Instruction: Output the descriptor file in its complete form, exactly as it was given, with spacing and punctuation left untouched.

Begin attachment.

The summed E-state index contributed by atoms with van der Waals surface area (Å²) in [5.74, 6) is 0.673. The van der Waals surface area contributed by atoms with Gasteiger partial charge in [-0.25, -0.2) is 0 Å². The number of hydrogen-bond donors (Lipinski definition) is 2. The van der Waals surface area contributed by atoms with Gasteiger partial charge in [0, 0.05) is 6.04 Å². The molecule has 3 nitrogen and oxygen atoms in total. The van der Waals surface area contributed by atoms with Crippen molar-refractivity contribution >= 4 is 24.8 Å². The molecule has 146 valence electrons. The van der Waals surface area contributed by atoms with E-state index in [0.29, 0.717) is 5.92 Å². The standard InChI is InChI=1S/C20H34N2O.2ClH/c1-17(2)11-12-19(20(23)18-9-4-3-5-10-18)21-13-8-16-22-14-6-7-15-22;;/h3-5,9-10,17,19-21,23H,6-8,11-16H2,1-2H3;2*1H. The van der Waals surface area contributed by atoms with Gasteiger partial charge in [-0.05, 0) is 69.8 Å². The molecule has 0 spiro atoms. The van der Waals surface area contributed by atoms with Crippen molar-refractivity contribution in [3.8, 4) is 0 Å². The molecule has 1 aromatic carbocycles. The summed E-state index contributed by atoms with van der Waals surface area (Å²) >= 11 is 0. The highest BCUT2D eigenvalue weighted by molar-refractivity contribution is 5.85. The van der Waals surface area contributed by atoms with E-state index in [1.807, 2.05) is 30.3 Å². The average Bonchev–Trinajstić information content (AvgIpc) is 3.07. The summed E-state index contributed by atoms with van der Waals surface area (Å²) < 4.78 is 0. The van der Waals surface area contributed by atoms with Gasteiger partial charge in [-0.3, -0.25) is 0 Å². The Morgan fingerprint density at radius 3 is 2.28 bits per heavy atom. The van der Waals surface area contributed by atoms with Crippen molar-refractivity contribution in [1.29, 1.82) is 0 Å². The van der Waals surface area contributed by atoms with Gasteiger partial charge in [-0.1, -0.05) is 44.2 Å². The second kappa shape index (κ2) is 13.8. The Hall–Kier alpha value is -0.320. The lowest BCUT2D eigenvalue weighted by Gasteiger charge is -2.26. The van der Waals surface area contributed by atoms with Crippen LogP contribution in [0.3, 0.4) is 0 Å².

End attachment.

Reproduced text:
The summed E-state index contributed by atoms with van der Waals surface area (Å²) in [5.74, 6) is 0.673. The van der Waals surface area contributed by atoms with Gasteiger partial charge in [-0.25, -0.2) is 0 Å². The number of hydrogen-bond donors (Lipinski definition) is 2. The van der Waals surface area contributed by atoms with Gasteiger partial charge in [0, 0.05) is 6.04 Å². The molecule has 3 nitrogen and oxygen atoms in total. The van der Waals surface area contributed by atoms with Crippen molar-refractivity contribution >= 4 is 24.8 Å². The molecule has 146 valence electrons. The van der Waals surface area contributed by atoms with E-state index in [0.29, 0.717) is 5.92 Å². The standard InChI is InChI=1S/C20H34N2O.2ClH/c1-17(2)11-12-19(20(23)18-9-4-3-5-10-18)21-13-8-16-22-14-6-7-15-22;;/h3-5,9-10,17,19-21,23H,6-8,11-16H2,1-2H3;2*1H. The van der Waals surface area contributed by atoms with Gasteiger partial charge in [-0.05, 0) is 69.8 Å². The molecule has 0 spiro atoms. The van der Waals surface area contributed by atoms with Crippen molar-refractivity contribution in [3.8, 4) is 0 Å². The molecule has 1 aromatic carbocycles. The summed E-state index contributed by atoms with van der Waals surface area (Å²) >= 11 is 0. The highest BCUT2D eigenvalue weighted by molar-refractivity contribution is 5.85. The van der Waals surface area contributed by atoms with E-state index in [1.807, 2.05) is 30.3 Å². The average Bonchev–Trinajstić information content (AvgIpc) is 3.07. The summed E-state index contributed by atoms with van der Waals surface area (Å²) < 4.78 is 0. The van der Waals surface area contributed by atoms with Gasteiger partial charge in [-0.3, -0.25) is 0 Å². The Morgan fingerprint density at radius 3 is 2.28 bits per heavy atom. The van der Waals surface area contributed by atoms with Crippen molar-refractivity contribution in [1.29, 1.82) is 0 Å². The van der Waals surface area contributed by atoms with Gasteiger partial charge in [-0.1, -0.05) is 44.2 Å². The second kappa shape index (κ2) is 13.8. The Hall–Kier alpha value is -0.320. The lowest BCUT2D eigenvalue weighted by Gasteiger charge is -2.26. The van der Waals surface area contributed by atoms with Crippen LogP contribution in [0.3, 0.4) is 0 Å².